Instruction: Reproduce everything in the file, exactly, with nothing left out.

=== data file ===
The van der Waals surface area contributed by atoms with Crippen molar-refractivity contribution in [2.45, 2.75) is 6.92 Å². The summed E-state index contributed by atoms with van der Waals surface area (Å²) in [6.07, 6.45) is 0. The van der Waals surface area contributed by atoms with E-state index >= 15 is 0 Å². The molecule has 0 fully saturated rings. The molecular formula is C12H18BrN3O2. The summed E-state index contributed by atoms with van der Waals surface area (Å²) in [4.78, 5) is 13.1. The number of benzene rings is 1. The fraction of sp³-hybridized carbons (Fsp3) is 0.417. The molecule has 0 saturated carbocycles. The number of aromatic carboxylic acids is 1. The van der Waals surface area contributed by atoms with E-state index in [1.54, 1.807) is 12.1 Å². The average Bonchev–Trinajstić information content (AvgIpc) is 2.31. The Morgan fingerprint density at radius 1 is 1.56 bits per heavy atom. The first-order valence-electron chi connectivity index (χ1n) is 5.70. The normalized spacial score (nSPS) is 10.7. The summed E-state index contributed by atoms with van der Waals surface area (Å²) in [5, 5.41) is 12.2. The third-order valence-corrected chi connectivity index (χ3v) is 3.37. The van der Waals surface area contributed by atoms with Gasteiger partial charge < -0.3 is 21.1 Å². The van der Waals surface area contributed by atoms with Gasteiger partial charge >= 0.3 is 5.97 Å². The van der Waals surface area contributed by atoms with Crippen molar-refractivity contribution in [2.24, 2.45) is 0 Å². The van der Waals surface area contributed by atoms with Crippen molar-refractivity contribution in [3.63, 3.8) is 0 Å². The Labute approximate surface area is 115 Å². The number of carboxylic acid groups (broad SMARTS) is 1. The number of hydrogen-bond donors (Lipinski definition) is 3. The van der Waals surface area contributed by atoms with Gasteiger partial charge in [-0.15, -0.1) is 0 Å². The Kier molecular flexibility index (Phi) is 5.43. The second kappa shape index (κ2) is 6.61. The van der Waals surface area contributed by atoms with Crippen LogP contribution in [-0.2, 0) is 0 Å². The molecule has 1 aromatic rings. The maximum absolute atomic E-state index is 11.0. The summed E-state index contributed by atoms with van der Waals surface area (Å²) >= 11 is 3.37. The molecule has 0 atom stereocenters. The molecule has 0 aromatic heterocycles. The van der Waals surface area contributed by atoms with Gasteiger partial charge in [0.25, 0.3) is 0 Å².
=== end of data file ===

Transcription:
The van der Waals surface area contributed by atoms with Crippen molar-refractivity contribution in [2.45, 2.75) is 6.92 Å². The summed E-state index contributed by atoms with van der Waals surface area (Å²) in [6.07, 6.45) is 0. The van der Waals surface area contributed by atoms with E-state index >= 15 is 0 Å². The molecule has 0 fully saturated rings. The molecular formula is C12H18BrN3O2. The summed E-state index contributed by atoms with van der Waals surface area (Å²) in [4.78, 5) is 13.1. The number of benzene rings is 1. The fraction of sp³-hybridized carbons (Fsp3) is 0.417. The molecule has 0 saturated carbocycles. The number of aromatic carboxylic acids is 1. The van der Waals surface area contributed by atoms with E-state index in [1.54, 1.807) is 12.1 Å². The average Bonchev–Trinajstić information content (AvgIpc) is 2.31. The Morgan fingerprint density at radius 1 is 1.56 bits per heavy atom. The first-order valence-electron chi connectivity index (χ1n) is 5.70. The normalized spacial score (nSPS) is 10.7. The summed E-state index contributed by atoms with van der Waals surface area (Å²) in [5, 5.41) is 12.2. The third-order valence-corrected chi connectivity index (χ3v) is 3.37. The van der Waals surface area contributed by atoms with Gasteiger partial charge < -0.3 is 21.1 Å². The van der Waals surface area contributed by atoms with Gasteiger partial charge >= 0.3 is 5.97 Å². The van der Waals surface area contributed by atoms with Crippen molar-refractivity contribution in [2.24, 2.45) is 0 Å². The van der Waals surface area contributed by atoms with Crippen molar-refractivity contribution in [3.63, 3.8) is 0 Å². The Labute approximate surface area is 115 Å². The number of carboxylic acid groups (broad SMARTS) is 1. The number of hydrogen-bond donors (Lipinski definition) is 3. The van der Waals surface area contributed by atoms with Gasteiger partial charge in [-0.15, -0.1) is 0 Å². The Kier molecular flexibility index (Phi) is 5.43. The second kappa shape index (κ2) is 6.61. The van der Waals surface area contributed by atoms with Crippen LogP contribution in [-0.2, 0) is 0 Å². The molecule has 1 aromatic rings. The maximum absolute atomic E-state index is 11.0. The summed E-state index contributed by atoms with van der Waals surface area (Å²) >= 11 is 3.37. The molecule has 0 atom stereocenters. The molecule has 0 aromatic heterocycles. The van der Waals surface area contributed by atoms with Gasteiger partial charge in [0.25, 0.3) is 0 Å².